While The Art of Rube Goldberg: (A) Inventive (B) Cartoon (C) Genius is an absolute treat from cover to cover, one of the book’s most charming touches is the cover itself, which houses a miniature pull-tab-operated Rube Goldberg machine based on Goldberg’s 1939 Side Show cartoon, “Simple Ways to Get Fresh Orange Juice Upon Awakening.” It is the nature of our modern mechanization that the screen robs this analog masterpiece of all its whimsy, but I’ve adapted it into an animated GIF nonetheless, to give even a tiny taste of the real thing:

Images courtesy of Abrams ComicArts © Heirs of Rube Goldberg; animated GIF by Maria Popova

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29 OCTOBER, 2013

Codex Seraphinianus: History’s Most Bizarre and Beautiful Encyclopedia, Brought Back to Life

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“You see what you want to see. You might think it’s speaking to you, but it’s just your imagination.”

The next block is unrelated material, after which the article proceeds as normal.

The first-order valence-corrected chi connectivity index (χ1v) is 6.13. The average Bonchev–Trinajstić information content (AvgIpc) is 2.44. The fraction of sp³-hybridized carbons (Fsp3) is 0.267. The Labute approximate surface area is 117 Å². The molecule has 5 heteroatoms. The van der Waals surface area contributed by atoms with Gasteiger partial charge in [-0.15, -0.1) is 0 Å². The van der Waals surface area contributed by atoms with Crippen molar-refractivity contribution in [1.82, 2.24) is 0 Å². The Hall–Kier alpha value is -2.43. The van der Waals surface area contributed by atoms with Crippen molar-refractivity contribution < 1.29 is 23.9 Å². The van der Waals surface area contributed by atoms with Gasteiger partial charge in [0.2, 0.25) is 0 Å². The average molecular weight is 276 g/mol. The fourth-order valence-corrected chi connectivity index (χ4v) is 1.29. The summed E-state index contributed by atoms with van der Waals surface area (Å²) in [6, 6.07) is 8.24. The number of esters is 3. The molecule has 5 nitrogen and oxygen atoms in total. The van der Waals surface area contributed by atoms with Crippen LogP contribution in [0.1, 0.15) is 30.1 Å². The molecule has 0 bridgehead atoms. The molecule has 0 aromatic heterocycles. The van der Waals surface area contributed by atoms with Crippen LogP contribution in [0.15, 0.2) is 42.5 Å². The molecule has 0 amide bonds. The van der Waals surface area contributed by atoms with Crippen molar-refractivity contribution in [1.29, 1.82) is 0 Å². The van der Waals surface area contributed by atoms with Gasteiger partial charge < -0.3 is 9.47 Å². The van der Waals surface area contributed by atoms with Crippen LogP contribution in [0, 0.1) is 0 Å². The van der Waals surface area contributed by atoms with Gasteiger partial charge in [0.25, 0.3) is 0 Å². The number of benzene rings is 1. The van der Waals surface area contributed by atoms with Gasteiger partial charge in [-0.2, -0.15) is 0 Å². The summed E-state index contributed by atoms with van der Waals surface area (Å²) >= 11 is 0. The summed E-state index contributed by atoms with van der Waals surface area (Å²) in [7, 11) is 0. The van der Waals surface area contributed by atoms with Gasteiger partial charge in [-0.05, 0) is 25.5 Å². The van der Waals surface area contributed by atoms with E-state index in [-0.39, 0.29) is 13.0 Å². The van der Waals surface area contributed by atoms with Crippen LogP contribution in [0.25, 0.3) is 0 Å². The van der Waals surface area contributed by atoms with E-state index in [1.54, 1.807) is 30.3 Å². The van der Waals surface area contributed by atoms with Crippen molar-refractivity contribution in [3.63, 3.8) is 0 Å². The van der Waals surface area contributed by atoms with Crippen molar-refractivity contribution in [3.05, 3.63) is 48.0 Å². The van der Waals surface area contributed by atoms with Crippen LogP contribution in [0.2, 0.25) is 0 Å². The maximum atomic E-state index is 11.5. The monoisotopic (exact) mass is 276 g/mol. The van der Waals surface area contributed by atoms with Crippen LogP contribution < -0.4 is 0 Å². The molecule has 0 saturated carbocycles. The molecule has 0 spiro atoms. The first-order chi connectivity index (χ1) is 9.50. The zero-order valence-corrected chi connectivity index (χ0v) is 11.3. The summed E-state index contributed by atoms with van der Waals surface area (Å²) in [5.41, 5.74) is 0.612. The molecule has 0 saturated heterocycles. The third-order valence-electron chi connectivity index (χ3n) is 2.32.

In 1976, Italian artist, architect, and designer Luigi Serafini, only 27 at the time, set out to create an elaborate encyclopedia of imaginary objects and creatures that fell somewhere between Edward Gorey’s cryptic alphabets, Albertus Seba’s cabinet of curiosities, the book of surrealist games, and Alice in Wonderland. What’s more, it wasn’t written in any ordinary language but in an unintelligible alphabet that appeared to be a conlang — an undertaking so complex it constitutes one of the highest feats of cryptography. It took him nearly three years to complete the project, and three more to publish it, but when it was finally released, the book — a weird and wonderful masterpiece of art and philosophical provocation on the precipice of the information age — attracted a growing following that continued to gather momentum even as the original edition went out of print.